Netherlands Starts Preparations for Implementation of Entry/Exit System in May

The Dutch government is preparing for the new changes that will take place at the EU’s external borders, entering force on May 2023.

Changes will take place starting on May 2023 when the EU entry and exit system (EES) starts operating, which will include the registration of all non-EU nationals arriving and leaving the Schengen Area, reports.

In the Netherlands, the EES system will be implemented at international border crossings points in alignment with the EES Regulation, as a spokeswoman for the justice ministry pointed out.

‘This applies to the maritime and air border crossing points, including Hoek van Holland, IJmuiden, Schiphol, Rotterdam airport as well as at the stations in Rotterdam and Amsterdam for the Eurostar train,’ she said.

DutchNews reports that the government has warned of introducing mobile apps and self-service kiosks where third-country nationals can register prior to their visit. In addition, E-gates will also be available to them.

In addition, a Statewatch report highlights that Dutch authorities might adopt a progressive approach indicating that limited data will be registered at Amsterdam and at the maritime ferry border crossing points.

All EU countries will start operating the new system, in addition to Iceland, Liechtenstein, Norway and Switzerland, while non-EU Schengen countries like Bulgaria, Cyprus, Ireland and Romania will be excluded.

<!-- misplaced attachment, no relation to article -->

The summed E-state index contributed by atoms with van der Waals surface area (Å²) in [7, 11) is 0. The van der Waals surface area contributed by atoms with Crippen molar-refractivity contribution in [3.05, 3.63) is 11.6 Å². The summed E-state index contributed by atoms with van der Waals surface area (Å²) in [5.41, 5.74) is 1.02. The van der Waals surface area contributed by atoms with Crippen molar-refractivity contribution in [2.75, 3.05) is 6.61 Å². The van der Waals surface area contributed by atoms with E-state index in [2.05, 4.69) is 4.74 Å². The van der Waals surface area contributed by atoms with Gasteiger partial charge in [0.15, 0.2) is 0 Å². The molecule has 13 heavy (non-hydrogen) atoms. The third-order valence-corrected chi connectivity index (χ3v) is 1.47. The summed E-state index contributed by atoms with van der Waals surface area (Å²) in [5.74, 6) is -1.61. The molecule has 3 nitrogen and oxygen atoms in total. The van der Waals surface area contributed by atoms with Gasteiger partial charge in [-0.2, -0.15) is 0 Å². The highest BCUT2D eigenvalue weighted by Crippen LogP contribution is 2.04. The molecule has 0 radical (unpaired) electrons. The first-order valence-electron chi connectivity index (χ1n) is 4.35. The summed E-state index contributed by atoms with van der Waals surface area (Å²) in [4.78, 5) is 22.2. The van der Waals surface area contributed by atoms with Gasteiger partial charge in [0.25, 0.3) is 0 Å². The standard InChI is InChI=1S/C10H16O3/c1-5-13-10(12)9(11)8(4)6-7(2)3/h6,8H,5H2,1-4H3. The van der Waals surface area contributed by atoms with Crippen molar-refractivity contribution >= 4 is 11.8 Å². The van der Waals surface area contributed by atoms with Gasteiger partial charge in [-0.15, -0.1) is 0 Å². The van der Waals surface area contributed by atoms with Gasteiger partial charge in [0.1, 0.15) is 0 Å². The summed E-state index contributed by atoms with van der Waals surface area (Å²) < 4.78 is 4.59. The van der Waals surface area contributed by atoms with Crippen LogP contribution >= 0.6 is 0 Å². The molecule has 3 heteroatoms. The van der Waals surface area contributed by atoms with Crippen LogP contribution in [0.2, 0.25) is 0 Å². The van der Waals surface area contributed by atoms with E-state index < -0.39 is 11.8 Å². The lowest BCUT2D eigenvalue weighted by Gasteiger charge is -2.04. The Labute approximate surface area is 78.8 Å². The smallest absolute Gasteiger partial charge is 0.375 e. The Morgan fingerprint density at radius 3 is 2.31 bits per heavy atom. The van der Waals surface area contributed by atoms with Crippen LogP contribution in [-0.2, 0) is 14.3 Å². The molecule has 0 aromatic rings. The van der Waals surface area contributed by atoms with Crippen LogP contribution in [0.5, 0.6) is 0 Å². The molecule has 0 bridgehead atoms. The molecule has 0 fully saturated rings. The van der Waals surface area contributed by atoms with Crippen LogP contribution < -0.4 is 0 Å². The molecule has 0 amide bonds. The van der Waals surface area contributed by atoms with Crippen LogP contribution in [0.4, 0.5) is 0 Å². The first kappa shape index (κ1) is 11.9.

The system will be used at external border crossing points to record the data of arriving and leaving visitors from non-Schengen countries. The data required includes the person’s name, travel document, biometric data such as fingerprints, places of entry and exit, in addition to the length of their stay.

EES system will automatically scan passports and border guards will no longer be required to check or stamp documents, while data will be stored in an EU-wide database for three years, being renewed with each entry.

Every entry or exit has to be registered, which indicates that visitors are required to have their documents scanned. EU citizens and nationals from third countries that are residing in the Schengen area, make an exception, indicating they are free of registering with the EES system.

This system is created in a bid to increase border security and identify visitors that exceed their short-stay permits in the Schengen area, which results in illegal migration. Nationals from 63 countries that can travel to the EU visa-free are allowed to visit the EU for stays of up to 90 days every 180-day period. EES system also intends for the better identification of terrorists, suspects, criminals and victims of crime.

However, there are some concerns regarding security, considering that the system will include a huge database of sensitive information about the millions of people travelling to the EU each year. Some even fear delays will occur.